Burnaby city council roundup—April 25, 2022
From public hearings to lighting projects to rental housing stock, here's what council looked at on Monday night.
I always consider working late (after 5) an excuse to snack like crazy. It’s coming up on 8:30pm as I’m writing this, and I’ve devoured an insane amount of food, none of which is my dinner! Maybe that’s because watching city council meetings is kind of like watching TV or a movie for me.
Here’s what I was snacking through as council met on Monday evening.
Expo Line lighting
You may already know that the city has invested in a $10 million contract to install lighting along the area of BC Parkway, between Patterson and Edmonds SkyTrain Stations, in a bid to increase safety for pedestrians and cyclists.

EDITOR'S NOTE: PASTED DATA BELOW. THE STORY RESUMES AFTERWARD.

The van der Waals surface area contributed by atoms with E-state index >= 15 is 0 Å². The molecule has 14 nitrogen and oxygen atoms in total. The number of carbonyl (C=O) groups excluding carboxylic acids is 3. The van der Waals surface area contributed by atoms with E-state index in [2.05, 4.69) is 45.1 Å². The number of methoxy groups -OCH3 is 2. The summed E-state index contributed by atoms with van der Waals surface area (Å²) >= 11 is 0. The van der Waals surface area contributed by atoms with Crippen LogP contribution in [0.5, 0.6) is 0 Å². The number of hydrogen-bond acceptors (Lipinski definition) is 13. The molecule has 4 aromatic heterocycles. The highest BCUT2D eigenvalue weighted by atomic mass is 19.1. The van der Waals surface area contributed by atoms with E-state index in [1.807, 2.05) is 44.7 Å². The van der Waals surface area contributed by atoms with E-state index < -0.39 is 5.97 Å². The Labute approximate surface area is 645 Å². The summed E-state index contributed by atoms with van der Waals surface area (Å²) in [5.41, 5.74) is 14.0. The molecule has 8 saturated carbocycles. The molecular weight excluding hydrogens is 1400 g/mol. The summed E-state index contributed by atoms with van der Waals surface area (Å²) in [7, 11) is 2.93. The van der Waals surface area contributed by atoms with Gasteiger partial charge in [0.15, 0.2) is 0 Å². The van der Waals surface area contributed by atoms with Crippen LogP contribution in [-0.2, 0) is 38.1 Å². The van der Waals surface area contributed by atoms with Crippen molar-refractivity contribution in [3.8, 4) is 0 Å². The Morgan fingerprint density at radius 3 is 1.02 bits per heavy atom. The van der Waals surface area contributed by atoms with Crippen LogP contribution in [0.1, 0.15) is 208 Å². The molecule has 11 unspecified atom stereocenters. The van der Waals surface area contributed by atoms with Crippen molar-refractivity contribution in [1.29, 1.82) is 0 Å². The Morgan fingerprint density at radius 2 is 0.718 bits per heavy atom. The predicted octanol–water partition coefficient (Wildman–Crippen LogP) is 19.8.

The first phase of the project, between Patterson and Imperial St, was completed late last year for $3.5 million, and tonight council was asked to approve the remaining $6.5 million in funding for the rest of the project.
Coun Alison Gu started things off by saying that the part of the project that’s already been completed… doesn’t actually make her feel all that much safer, as a woman and a cyclist. She said she was disappointed with a recent ride in the area, and said that investments made on the public dime need to serve a purpose beyond aesthetics.